Nguyen Thanh Binh, chairman of the Mekong Delta province’s People’s Committee, on Wednesday said the decision stemmed from mobile karaoke services posing a high risk of coronavirus infection, local media reported.
Singing karaoke means many people would use the same mic, which may be an infection source if not properly disinfected, he explained. Those who organize or engage with such services would be dealt with in accordance with existing Covid-19 prevention protocols, he added.
Previously on Monday, Binh said the province-wide mobile karaoke ban was also based on the recent coronavirus outbreak in Cambodia, which borders An Giang.
Due to the complex situation in Cambodia, there is a high chance more Vietnamese would return home, said Binh. As such, border guards need to be more vigilant to keep out illegal entrants, he stressed.
Mobile karaoke often takes place at street restaurants or cafes, operated by a pair, of whom one member would be singing songs and the other trying to sell snacks among diners or drinkers, who sometimes partake in the performance.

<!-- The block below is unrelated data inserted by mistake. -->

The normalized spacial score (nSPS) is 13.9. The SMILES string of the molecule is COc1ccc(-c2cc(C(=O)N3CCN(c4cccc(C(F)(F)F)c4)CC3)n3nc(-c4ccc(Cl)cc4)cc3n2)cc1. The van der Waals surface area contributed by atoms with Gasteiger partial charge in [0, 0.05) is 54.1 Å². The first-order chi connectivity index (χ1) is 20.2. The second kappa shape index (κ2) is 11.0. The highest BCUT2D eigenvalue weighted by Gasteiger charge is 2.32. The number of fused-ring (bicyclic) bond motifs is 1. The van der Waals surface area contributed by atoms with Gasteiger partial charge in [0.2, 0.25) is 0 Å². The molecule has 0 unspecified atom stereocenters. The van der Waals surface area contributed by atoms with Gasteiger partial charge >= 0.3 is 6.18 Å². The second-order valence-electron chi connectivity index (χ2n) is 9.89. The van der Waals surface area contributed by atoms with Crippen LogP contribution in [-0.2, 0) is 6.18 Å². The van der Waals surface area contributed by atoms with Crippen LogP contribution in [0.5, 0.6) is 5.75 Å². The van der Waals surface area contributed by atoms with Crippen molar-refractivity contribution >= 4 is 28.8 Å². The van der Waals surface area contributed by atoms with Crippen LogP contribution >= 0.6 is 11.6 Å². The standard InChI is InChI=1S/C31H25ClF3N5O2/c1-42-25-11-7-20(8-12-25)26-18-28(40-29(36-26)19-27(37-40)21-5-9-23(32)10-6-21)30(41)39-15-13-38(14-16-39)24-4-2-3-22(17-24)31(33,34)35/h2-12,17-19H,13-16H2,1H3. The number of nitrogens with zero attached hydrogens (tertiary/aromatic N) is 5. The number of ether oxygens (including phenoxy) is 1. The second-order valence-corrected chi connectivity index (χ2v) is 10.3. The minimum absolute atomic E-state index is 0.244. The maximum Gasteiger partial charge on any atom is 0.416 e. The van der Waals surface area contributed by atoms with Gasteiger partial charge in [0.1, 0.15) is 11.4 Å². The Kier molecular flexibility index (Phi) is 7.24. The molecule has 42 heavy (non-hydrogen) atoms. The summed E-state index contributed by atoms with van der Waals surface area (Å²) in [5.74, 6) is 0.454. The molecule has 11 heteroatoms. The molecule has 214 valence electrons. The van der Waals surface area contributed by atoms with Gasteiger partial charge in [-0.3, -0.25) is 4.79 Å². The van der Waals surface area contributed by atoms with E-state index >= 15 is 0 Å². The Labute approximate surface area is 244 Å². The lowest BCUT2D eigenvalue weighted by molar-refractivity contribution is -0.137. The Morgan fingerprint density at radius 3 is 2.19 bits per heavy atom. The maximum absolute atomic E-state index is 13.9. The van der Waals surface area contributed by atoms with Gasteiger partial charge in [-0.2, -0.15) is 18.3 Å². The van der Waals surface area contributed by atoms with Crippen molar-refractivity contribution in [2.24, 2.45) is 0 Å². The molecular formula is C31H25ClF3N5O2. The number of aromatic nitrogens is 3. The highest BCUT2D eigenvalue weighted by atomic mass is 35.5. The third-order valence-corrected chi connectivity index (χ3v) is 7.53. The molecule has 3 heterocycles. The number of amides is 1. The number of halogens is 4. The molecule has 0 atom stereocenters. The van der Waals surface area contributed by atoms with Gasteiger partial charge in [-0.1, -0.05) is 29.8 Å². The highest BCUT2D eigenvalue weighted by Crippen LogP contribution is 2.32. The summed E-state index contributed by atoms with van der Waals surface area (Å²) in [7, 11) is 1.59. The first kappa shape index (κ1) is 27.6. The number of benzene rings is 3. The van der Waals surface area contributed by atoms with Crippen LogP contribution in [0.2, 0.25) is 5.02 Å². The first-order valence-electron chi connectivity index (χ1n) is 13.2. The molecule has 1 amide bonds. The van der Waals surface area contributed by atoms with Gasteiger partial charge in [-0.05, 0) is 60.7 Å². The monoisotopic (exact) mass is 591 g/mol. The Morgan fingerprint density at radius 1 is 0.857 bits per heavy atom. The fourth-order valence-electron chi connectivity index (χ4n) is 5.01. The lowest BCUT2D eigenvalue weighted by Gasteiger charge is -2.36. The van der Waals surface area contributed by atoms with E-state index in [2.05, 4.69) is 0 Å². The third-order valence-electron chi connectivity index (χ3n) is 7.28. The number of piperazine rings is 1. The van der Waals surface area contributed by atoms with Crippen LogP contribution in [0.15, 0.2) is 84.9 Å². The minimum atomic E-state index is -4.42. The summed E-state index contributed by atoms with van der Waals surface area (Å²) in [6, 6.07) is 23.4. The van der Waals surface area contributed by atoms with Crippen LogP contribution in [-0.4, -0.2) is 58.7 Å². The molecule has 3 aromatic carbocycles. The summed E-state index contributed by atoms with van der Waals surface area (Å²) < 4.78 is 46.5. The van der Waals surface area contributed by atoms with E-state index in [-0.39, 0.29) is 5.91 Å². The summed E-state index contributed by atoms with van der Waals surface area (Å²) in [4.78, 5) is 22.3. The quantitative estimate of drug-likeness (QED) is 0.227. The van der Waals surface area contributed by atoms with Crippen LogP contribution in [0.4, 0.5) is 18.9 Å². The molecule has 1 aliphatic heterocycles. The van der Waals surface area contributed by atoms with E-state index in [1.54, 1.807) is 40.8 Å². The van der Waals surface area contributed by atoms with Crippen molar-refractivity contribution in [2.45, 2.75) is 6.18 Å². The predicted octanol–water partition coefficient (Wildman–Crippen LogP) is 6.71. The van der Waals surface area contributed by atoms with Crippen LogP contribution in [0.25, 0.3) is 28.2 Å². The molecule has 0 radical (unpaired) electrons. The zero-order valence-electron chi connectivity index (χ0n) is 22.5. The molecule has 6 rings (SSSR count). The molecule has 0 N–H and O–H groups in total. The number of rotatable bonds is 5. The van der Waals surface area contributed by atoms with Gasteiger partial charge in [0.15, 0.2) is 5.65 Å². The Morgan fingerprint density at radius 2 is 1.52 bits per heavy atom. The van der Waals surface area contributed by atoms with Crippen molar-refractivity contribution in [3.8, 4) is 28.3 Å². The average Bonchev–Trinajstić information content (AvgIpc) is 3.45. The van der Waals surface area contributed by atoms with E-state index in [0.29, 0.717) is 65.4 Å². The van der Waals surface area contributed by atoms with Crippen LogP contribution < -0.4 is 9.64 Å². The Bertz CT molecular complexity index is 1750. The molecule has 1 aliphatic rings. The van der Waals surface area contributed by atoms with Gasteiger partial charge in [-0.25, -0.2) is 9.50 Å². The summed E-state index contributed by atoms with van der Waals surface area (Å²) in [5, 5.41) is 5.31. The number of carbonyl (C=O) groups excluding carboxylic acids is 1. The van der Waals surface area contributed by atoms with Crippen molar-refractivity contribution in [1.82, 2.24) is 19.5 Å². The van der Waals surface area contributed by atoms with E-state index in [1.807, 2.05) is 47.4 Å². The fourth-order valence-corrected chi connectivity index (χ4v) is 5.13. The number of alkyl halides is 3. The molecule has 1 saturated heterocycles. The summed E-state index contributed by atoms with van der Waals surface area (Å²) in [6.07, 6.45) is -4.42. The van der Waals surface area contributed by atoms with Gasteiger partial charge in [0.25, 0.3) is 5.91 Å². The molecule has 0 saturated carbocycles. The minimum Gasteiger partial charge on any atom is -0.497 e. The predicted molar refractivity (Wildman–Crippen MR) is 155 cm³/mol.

But such services have garnered criticism as they could result in noise pollution. Fights have been sparked by such disputes, resulting in injuries or even death.
Last October, a man in southern Dong Nai Province was stabbed to death by his neighbor for singing karaoke loudly until near midnight, reacting aggressively when asked to stop. Similar incidents have been reported often.
Vietnam has recorded 2,475 Covid-19 cases so far, with 538 still active.